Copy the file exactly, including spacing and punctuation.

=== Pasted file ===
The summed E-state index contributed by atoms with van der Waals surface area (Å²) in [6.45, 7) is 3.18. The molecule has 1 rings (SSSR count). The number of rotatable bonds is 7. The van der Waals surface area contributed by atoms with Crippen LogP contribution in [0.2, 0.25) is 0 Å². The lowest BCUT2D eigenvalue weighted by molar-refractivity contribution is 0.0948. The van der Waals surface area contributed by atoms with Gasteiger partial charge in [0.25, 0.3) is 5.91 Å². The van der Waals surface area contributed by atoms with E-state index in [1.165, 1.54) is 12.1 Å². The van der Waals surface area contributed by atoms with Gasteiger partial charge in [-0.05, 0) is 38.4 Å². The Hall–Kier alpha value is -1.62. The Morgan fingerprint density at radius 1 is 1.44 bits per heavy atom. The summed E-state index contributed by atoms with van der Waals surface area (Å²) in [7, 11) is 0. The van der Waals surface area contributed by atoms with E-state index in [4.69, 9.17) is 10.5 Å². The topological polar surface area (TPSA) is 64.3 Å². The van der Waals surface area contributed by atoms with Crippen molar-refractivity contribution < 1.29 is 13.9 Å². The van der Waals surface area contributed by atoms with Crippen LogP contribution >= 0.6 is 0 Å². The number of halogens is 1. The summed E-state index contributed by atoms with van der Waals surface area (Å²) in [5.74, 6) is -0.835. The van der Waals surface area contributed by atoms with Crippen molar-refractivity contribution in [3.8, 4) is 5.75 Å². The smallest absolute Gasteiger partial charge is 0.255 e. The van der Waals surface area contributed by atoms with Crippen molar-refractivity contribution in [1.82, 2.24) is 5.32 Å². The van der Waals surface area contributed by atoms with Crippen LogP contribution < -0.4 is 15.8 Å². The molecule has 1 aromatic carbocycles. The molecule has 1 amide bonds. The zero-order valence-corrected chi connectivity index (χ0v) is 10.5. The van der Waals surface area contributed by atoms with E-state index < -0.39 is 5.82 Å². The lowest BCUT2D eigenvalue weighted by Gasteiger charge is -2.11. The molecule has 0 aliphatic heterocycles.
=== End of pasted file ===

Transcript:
The summed E-state index contributed by atoms with van der Waals surface area (Å²) in [6.45, 7) is 3.18. The molecule has 1 rings (SSSR count). The number of rotatable bonds is 7. The van der Waals surface area contributed by atoms with Crippen LogP contribution in [0.2, 0.25) is 0 Å². The lowest BCUT2D eigenvalue weighted by molar-refractivity contribution is 0.0948. The van der Waals surface area contributed by atoms with Gasteiger partial charge in [0.25, 0.3) is 5.91 Å². The van der Waals surface area contributed by atoms with E-state index in [1.165, 1.54) is 12.1 Å². The van der Waals surface area contributed by atoms with Gasteiger partial charge in [-0.05, 0) is 38.4 Å². The Hall–Kier alpha value is -1.62. The Morgan fingerprint density at radius 1 is 1.44 bits per heavy atom. The summed E-state index contributed by atoms with van der Waals surface area (Å²) in [7, 11) is 0. The van der Waals surface area contributed by atoms with E-state index in [4.69, 9.17) is 10.5 Å². The topological polar surface area (TPSA) is 64.3 Å². The van der Waals surface area contributed by atoms with Crippen molar-refractivity contribution < 1.29 is 13.9 Å². The van der Waals surface area contributed by atoms with Crippen LogP contribution >= 0.6 is 0 Å². The number of halogens is 1. The summed E-state index contributed by atoms with van der Waals surface area (Å²) in [5.74, 6) is -0.835. The van der Waals surface area contributed by atoms with Crippen molar-refractivity contribution in [3.8, 4) is 5.75 Å². The smallest absolute Gasteiger partial charge is 0.255 e. The van der Waals surface area contributed by atoms with Crippen molar-refractivity contribution in [1.82, 2.24) is 5.32 Å². The van der Waals surface area contributed by atoms with Crippen LogP contribution < -0.4 is 15.8 Å². The molecule has 1 aromatic carbocycles. The molecule has 1 amide bonds. The zero-order valence-corrected chi connectivity index (χ0v) is 10.5. The van der Waals surface area contributed by atoms with E-state index < -0.39 is 5.82 Å². The lowest BCUT2D eigenvalue weighted by Gasteiger charge is -2.11. The molecule has 0 aliphatic heterocycles.